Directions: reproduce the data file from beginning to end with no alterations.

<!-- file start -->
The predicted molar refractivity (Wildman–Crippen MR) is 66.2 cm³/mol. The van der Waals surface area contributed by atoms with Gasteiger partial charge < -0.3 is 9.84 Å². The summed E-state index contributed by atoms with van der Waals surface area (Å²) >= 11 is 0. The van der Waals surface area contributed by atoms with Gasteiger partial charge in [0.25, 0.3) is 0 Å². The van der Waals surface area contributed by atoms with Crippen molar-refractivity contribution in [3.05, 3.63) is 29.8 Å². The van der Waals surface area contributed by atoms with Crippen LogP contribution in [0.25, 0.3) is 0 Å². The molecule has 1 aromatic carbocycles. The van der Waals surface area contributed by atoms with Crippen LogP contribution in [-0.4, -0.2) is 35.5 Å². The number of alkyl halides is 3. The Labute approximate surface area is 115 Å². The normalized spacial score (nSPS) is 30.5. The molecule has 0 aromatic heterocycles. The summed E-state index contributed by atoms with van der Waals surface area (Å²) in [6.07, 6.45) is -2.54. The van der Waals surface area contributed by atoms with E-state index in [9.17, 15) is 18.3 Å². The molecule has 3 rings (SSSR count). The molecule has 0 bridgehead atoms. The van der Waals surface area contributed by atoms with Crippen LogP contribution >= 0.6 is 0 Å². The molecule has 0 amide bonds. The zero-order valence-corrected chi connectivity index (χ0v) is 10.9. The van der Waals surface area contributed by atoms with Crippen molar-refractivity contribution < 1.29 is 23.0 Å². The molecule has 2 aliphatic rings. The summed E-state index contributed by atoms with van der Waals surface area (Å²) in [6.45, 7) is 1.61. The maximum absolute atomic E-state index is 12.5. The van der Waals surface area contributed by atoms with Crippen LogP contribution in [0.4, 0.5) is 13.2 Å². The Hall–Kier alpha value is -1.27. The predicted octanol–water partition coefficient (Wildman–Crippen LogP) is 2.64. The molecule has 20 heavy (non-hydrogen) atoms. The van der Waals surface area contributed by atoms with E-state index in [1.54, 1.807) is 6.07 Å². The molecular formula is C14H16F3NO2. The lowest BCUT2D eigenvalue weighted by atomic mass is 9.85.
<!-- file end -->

The predicted molar refractivity (Wildman–Crippen MR) is 66.2 cm³/mol. The van der Waals surface area contributed by atoms with Gasteiger partial charge < -0.3 is 9.84 Å². The summed E-state index contributed by atoms with van der Waals surface area (Å²) >= 11 is 0. The van der Waals surface area contributed by atoms with Gasteiger partial charge in [0.25, 0.3) is 0 Å². The van der Waals surface area contributed by atoms with Crippen molar-refractivity contribution in [3.05, 3.63) is 29.8 Å². The van der Waals surface area contributed by atoms with Crippen LogP contribution in [0.25, 0.3) is 0 Å². The molecule has 1 aromatic carbocycles. The van der Waals surface area contributed by atoms with Crippen LogP contribution in [-0.4, -0.2) is 35.5 Å². The number of alkyl halides is 3. The Labute approximate surface area is 115 Å². The normalized spacial score (nSPS) is 30.5. The molecule has 0 aromatic heterocycles. The summed E-state index contributed by atoms with van der Waals surface area (Å²) in [6.07, 6.45) is -2.54. The van der Waals surface area contributed by atoms with E-state index in [9.17, 15) is 18.3 Å². The molecule has 3 rings (SSSR count). The molecule has 0 bridgehead atoms. The van der Waals surface area contributed by atoms with Crippen LogP contribution >= 0.6 is 0 Å². The molecule has 0 amide bonds. The zero-order valence-corrected chi connectivity index (χ0v) is 10.9. The van der Waals surface area contributed by atoms with Crippen molar-refractivity contribution < 1.29 is 23.0 Å². The molecule has 2 aliphatic rings. The summed E-state index contributed by atoms with van der Waals surface area (Å²) in [6.45, 7) is 1.61. The maximum absolute atomic E-state index is 12.5. The van der Waals surface area contributed by atoms with Crippen LogP contribution in [0.4, 0.5) is 13.2 Å². The Hall–Kier alpha value is -1.27. The predicted octanol–water partition coefficient (Wildman–Crippen LogP) is 2.64. The molecule has 20 heavy (non-hydrogen) atoms. The van der Waals surface area contributed by atoms with E-state index in [1.54, 1.807) is 6.07 Å². The molecular formula is C14H16F3NO2. The lowest BCUT2D eigenvalue weighted by atomic mass is 9.85.